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Discussion Starter #1
It wasn't long ago that I blissfuly went for bike rides with friends and shot the $%*+ about all manner of things. Everything except wheel size! Now I can't bump into anyone with out having to compare notes on, "how are you digging 650B bro"? Or, "How were those switchbacks on that 29'r"?
Guess what. I just bought the bike of my dreams and it's a good old fashioned 26'r man! Apples and and oranges. Different strokes for different folks, right? I know the science says that bigger wheels are more efficient and carry more momentum but smaller wheels are quicker, more nimble, and still go pretty damn fast. I'm looking forward to the wheel revolution losing some of that momentum so we can get back to talking about beer, backcountry trips, and how sick your last ride was.
 

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Elitest thrill junkie
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I bought my Enduro 29er to piss people off.
 

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passed out in your garden
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I'll happily talk beer with you, as the size of my beer is more important than the size of my wheels :thumbsup:
 

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Everyone wants to be faster than their friends. New stuff is bright and shiny and dangles that promise. No-one wants to accept that speed comes from genetics and training, not the bike. There will always be gear talk, and for a while to come it will be about wheel size.
 

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I can understand reduced rr, but more momentum? thats been debunked on most motor sports for decades. Heavier wheels are never an advantage.
 

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I can understand reduced rr, but more momentum? thats been debunked on most motor sports for decades. Heavier wheels are never an advantage.
Yes, more momentum. Momentum = Mass x Velocity. So, more mass at a given velocity = more momentum. You can argue that it doesn't matter, or it doesn't have an effect, but you can't argue that the bigger wheels don't carry more momentum; they do.
 

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Buddy of mine rides a 29er and he says it's not as nimble as his 26.

I ride a 26 and can get smoked by a better rider on a 24, 26, 27.5, 29, etc. Which is pretty much anyone on the trail. I'm seriously slow...

I'm not as experienced as many on this forum, but I've found that putting strength and endurance aside, technique and proper bike setup is the key element to efficiency whether bicycles, motorcycles, guitars, etc...

Best bike? The one you're enjoying riding...
 

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unrooted
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I'm pretty sure there are pros and cons to every wheel size, and you should personally evaluate those and apply them to the type of riding you plan on doing.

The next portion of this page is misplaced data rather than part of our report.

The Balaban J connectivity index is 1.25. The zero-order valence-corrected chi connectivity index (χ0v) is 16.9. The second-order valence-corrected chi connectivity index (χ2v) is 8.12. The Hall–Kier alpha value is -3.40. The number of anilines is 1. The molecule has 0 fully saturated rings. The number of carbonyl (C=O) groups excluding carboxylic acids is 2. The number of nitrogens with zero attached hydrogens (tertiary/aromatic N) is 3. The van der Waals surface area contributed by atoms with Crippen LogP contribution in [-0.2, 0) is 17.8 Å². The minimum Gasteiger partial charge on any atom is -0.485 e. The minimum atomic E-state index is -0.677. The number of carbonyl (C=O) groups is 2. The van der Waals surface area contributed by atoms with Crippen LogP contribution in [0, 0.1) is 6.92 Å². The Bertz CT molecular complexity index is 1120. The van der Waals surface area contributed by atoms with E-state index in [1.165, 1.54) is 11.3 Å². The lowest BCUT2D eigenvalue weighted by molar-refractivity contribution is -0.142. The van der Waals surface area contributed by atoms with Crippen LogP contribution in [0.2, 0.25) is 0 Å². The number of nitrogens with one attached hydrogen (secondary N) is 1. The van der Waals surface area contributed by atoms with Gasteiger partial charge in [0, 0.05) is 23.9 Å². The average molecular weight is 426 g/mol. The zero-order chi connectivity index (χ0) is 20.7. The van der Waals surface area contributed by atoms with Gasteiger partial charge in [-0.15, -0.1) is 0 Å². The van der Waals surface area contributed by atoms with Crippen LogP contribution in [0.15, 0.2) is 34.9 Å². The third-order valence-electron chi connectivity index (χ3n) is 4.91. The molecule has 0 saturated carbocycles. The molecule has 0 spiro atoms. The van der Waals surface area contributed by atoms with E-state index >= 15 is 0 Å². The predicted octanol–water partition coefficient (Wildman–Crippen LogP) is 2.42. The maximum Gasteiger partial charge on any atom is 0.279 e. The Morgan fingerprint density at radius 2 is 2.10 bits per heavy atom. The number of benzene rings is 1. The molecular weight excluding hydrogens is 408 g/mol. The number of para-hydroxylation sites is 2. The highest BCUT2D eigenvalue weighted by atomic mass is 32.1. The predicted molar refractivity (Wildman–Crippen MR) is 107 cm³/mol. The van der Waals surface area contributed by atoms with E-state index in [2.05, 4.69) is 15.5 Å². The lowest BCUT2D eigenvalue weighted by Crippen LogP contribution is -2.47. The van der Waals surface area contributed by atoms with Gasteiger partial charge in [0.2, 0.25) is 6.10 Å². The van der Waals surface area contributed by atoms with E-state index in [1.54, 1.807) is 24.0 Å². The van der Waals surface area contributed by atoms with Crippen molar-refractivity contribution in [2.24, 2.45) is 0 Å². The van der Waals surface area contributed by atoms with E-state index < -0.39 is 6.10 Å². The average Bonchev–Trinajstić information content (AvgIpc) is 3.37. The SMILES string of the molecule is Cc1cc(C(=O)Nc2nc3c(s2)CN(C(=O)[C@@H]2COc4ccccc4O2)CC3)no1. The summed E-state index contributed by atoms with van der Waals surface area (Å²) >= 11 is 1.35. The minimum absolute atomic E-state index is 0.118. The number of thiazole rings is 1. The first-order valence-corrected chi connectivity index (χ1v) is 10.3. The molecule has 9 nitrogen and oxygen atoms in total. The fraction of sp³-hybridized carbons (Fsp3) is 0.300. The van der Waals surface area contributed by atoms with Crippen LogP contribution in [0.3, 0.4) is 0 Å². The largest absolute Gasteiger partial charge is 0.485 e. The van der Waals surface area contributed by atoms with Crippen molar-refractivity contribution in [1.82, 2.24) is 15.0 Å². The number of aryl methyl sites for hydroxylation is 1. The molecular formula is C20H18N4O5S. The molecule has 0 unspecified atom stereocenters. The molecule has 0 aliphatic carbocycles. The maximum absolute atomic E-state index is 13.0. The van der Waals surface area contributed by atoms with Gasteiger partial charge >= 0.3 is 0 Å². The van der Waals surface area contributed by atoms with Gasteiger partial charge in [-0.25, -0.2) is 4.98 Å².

Wheels and bike frames should never be onesizefitsall.

I am 6'4" tall and for xc/trail riding it makes sense to me to ride a 29er. For my 5'8" wife that ALWAYS keeps the wheels on the ground it has made her a much more stable rider to use 29" wheels. Last month I demoed a 6" travel Ibis 26er, I was not stoked on the rocky uphill, but I had a blast throwing it around on the rocky downhill.

I am over talking wheel size as well. I would much rather talk about how much fun the trails are, tech tips, good food/beer, etc.
 

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29ers Forever
2021 Rocky Mountain Altitude A70
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Yes, 29ers are somewhat slower and turn not nearly as well, but with improved rollover, and the fact that once a 29er is up to speed, there is NO stopping it. Where a 26er would be slowed down in ruts and such, a 29er rolls over everything.
The only thing stopping a 29er is a tree, or another biker in the way.
 

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Merendon Junkie
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I am a tad faster on my 29er in most of the trails I ride but more momentum is not an advantage. Its a disadvantage. The benefits mainly come from the angle of attack, bb position vs hub axles etc but definitely not from increased rolling momentum. If you loose less speed in a bump because the wheel is heavier, thus more momentum, it takes more effort to recover that speed vs a lighter wheel, because of that same said momentum. On a long and sustained climb, that momentum (mass) is always working against you, but the increased rollover more than compensates (not on a smooth climb). Its funny how marketing guys turn cons into pros that easily.

Cheers!
 

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Get a 29er FS frame and put 26ers on it, and a square taper spindle BB.
 
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